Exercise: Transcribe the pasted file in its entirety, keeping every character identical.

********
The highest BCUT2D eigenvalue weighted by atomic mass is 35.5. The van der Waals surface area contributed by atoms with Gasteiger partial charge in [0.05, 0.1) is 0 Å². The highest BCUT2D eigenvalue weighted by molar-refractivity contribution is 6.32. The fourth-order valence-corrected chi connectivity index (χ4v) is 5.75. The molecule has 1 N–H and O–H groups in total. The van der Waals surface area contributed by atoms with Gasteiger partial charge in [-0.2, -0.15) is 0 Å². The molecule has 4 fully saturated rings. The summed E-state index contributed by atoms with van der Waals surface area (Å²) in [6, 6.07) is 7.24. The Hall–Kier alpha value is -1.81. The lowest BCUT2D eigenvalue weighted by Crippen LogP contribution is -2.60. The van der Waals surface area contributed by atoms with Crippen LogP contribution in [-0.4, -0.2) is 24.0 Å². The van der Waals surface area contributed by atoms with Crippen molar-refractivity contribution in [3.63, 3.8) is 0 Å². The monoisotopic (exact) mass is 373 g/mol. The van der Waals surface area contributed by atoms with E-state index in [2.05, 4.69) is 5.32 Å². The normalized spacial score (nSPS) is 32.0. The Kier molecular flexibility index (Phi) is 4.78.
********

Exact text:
The highest BCUT2D eigenvalue weighted by atomic mass is 35.5. The van der Waals surface area contributed by atoms with Gasteiger partial charge in [0.05, 0.1) is 0 Å². The highest BCUT2D eigenvalue weighted by molar-refractivity contribution is 6.32. The fourth-order valence-corrected chi connectivity index (χ4v) is 5.75. The molecule has 1 N–H and O–H groups in total. The van der Waals surface area contributed by atoms with Gasteiger partial charge in [-0.2, -0.15) is 0 Å². The molecule has 4 fully saturated rings. The summed E-state index contributed by atoms with van der Waals surface area (Å²) in [6, 6.07) is 7.24. The Hall–Kier alpha value is -1.81. The lowest BCUT2D eigenvalue weighted by Crippen LogP contribution is -2.60. The van der Waals surface area contributed by atoms with Crippen LogP contribution in [-0.4, -0.2) is 24.0 Å². The van der Waals surface area contributed by atoms with Crippen molar-refractivity contribution in [3.63, 3.8) is 0 Å². The monoisotopic (exact) mass is 373 g/mol. The van der Waals surface area contributed by atoms with E-state index in [2.05, 4.69) is 5.32 Å². The normalized spacial score (nSPS) is 32.0. The Kier molecular flexibility index (Phi) is 4.78.